Examples:
  • Making time for some hobbies
  • Taking free and/or low cost classes and workshops about something interesting
  • Joining online groups and forums to learn and/or find community
  • Volunteering to work with youth and/or with families
  • Starting a new career involving children, if you love nurturing children, but they don’t fit into your personal life
  • Building close relationships with your extended family – being the best aunt, uncle, godparent, etc. you can be
  • Fostering teens: Maybe raising children wouldn’t work for you, but fostering a teenager would
Another reason people say they have children is to avoid being old and dying alone. It’s interesting to me how choosing to not have kids is somehow seen as damning yourself to being a lonely old person. It says a lot about how society sees children and how many people prioritize the relationships in our lives. Again, children are not slaves, born to be your home health aide when you’re old. And like I said before, there is no guarantees that your child will take care of you when you’re old (See Part 3 for more on this). Beyond that, where are your friends and other loved ones? It’s very Western, very colonizer, to rely on a nuclear family (spouse and kids) for everything. Our ancestors were community-minded (I’ll probably write a whole post about this in the future). Build your community of loved ones and other people you trust so y’all can support each other over the years. You don’t have to “die alone”. You and your squad could build a supportive chosen family together, live together, share finances, check in on each other’s health, etc. There are so many other ways to build and customize a life that truly fulfills you.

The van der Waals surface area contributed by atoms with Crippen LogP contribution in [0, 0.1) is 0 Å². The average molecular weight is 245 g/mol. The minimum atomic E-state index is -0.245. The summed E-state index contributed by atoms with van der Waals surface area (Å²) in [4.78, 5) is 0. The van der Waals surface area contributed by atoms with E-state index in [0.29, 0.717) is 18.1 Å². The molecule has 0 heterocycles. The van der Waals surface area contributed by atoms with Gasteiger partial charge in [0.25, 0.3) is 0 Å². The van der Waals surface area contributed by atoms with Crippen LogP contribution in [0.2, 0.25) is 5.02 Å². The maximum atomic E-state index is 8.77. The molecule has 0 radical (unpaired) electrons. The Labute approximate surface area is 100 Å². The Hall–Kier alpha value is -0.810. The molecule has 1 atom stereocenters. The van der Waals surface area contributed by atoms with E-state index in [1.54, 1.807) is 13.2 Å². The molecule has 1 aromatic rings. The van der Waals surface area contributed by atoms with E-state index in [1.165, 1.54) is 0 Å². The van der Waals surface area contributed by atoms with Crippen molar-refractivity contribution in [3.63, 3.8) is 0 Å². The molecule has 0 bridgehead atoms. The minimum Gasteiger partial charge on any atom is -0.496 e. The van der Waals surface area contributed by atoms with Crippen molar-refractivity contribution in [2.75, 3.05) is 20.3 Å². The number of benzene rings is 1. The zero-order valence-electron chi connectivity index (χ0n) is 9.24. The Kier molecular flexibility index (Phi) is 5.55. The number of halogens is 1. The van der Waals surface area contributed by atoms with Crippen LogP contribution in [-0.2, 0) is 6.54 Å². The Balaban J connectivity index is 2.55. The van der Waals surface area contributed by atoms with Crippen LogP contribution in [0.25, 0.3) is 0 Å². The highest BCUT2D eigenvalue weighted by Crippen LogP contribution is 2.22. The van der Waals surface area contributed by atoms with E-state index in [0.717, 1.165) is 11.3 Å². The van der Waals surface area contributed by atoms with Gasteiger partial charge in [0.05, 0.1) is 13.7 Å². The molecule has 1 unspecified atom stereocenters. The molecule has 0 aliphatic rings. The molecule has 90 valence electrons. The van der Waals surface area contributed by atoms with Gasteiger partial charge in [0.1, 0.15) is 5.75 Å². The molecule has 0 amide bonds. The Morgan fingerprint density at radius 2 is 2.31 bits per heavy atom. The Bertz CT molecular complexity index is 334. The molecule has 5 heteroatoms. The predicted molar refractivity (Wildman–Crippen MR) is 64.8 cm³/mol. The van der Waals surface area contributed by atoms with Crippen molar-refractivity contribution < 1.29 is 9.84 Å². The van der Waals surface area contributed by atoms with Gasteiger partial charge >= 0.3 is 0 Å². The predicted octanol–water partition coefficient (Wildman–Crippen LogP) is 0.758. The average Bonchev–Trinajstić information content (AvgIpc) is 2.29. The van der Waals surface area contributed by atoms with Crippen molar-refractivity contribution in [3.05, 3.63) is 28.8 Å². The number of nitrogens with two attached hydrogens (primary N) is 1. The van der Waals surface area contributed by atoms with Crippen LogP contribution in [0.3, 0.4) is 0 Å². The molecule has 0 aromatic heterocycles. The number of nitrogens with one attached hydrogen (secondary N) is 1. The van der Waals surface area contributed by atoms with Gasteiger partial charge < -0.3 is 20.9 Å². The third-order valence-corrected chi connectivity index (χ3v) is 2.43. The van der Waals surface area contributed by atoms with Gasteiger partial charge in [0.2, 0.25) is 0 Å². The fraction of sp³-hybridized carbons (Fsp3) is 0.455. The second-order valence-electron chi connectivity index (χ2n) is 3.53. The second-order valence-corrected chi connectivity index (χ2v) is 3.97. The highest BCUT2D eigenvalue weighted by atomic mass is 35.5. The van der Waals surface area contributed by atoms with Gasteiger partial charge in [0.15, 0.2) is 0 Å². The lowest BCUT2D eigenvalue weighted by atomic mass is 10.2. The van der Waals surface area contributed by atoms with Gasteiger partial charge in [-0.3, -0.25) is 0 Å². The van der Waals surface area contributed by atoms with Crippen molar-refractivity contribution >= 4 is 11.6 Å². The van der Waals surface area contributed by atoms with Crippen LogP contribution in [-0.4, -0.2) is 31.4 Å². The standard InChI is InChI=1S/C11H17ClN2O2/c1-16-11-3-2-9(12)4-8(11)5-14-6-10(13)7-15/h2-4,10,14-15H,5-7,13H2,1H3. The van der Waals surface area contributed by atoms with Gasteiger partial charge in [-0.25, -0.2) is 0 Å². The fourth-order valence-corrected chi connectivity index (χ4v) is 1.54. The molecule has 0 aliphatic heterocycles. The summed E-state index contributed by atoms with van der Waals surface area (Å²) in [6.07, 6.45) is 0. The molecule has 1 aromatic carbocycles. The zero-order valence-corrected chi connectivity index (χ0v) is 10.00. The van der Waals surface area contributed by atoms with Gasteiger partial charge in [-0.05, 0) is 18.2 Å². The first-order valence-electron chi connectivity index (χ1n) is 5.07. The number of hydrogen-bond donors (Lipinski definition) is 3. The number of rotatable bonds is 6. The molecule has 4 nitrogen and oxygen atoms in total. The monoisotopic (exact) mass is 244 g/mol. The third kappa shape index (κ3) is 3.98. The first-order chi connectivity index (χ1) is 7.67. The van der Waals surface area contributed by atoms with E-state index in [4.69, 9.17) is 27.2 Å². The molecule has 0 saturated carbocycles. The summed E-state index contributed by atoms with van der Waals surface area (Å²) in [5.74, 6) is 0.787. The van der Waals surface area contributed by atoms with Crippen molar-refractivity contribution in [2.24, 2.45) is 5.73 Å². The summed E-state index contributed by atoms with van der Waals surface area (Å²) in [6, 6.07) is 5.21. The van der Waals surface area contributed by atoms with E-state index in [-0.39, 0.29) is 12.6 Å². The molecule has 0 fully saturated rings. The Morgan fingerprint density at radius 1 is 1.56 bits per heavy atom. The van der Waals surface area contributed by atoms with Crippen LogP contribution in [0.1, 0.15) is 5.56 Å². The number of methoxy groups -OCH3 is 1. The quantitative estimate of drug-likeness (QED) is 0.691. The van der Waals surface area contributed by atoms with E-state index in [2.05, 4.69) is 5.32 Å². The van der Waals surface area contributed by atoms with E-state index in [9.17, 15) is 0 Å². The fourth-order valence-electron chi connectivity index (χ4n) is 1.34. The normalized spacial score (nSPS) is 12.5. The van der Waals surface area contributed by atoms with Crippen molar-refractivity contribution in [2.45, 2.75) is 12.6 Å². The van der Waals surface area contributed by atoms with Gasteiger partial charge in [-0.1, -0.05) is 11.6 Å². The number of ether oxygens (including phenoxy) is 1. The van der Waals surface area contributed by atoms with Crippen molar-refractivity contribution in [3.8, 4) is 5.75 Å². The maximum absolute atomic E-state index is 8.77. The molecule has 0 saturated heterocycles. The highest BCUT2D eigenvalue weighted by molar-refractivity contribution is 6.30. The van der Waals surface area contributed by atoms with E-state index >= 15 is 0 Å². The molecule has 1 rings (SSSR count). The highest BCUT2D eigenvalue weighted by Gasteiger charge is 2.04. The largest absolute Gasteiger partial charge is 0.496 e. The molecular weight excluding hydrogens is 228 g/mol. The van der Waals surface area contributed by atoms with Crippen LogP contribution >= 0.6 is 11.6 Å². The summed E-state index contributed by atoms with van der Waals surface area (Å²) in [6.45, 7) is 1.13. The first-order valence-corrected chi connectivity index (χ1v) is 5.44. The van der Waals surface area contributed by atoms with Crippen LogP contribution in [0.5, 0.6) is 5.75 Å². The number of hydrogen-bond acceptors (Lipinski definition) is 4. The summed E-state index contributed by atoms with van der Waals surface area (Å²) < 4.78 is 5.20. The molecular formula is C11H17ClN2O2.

I want people to live life with more self-awareness. Know yourself. Just because something is expected of you, doesn’t mean it is the best fit for your life. Reflect on your personal feelings and expectations around having children. Think about what you are bringing to the table as the child’s parent. Look at your relationship and your family unit. Is this a stable, safe environment to raise a child in? What needs/wishes/desires do you think raising a child would satisfy for you? And what could be some other options for satisfying those needs? Because at the end of the day, raising children is about the children, not you. It’s about nurturing a future generation and training someone on how to be grown so they can live their best life, whatever that looks like for them. 
 
Thanks for reading. The next post about how to set boundaries will be published on Sunday 8/12/18.